Such procedures are safe if proper sterilization methods are employed or disposable needles are used. Ask what precautions are taken before undergoing such procedures.

  • If an individual is scheduling surgery in the near future, and is able, they could consider donating blood for their own use. This will eliminate completely the already small risk of contracting AIDS through a blood transfusion. It will also eliminate the more substantial risk of contracting other bloodborne diseases (such as hepatitis) from a transfusion.

If a person is an IV drug user, adhere to the prevention tips mentioned earlier, as well as:

  • Get professional help for terminating the drug habit.

  • Do not share needles or syringes. Be aware that some street sellers are resealing previously used needles and selling them as new.

  • Clean the needle before using.

Some people apparently remain well after infection of the AIDS virus. They may have no physically apparent symptoms of illness. However, if proper precautions are not used with sexual contacts and/or intravenous drug use, these infected individuals can spread the virus to others.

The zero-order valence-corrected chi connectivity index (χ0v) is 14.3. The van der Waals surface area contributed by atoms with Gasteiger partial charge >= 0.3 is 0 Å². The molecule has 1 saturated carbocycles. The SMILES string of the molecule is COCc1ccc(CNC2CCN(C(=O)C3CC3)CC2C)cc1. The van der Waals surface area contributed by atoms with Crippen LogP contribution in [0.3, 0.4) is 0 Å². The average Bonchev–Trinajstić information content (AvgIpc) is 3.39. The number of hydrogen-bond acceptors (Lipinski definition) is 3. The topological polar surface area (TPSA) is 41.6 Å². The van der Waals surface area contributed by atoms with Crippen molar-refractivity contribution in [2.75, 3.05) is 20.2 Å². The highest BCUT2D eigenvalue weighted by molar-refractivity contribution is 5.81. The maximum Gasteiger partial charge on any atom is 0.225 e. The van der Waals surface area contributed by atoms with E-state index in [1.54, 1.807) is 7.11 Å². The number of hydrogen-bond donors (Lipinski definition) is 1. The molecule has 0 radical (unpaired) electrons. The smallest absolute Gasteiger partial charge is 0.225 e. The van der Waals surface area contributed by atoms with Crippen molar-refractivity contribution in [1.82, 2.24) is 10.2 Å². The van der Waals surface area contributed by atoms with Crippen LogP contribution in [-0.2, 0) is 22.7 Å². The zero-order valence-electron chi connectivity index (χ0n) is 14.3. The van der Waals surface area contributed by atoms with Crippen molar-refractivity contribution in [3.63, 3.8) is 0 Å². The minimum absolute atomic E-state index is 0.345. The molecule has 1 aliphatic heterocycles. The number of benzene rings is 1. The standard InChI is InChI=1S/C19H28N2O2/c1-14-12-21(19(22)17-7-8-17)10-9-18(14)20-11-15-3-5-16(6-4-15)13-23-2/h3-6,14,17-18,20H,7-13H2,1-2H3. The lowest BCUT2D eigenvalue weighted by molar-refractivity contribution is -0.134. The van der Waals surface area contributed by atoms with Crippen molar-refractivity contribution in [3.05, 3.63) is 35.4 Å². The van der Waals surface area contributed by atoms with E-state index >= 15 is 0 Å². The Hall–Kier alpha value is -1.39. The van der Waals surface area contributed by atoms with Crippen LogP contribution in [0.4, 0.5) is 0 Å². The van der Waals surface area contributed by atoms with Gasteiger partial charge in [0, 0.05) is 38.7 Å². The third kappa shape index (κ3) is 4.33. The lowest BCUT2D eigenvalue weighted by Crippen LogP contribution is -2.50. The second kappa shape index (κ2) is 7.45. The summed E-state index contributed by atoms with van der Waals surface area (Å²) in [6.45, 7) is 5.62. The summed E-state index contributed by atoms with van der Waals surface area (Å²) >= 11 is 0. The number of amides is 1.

Anyone who thinks he or she is infected, or who is involved in high-risk behaviors, should not donate his/her blood, organs, tissues, or sperm as they may now contain the AIDS virus.

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Questions to Ask Your Doctor

What tests need to be done to diagnose this condition? How accurate is the test?

Does a positive test mean AIDS?

What type of treatment will you be recommending? How successful is it?

Will you be prescribing any medications to prevent the development of some AIDS related infections?

Are there any alternative treatments avaliable?

Are there experimental protocols in which I might participate?

What are the chances of remaining well? For how long?

Are there any support groups in the area?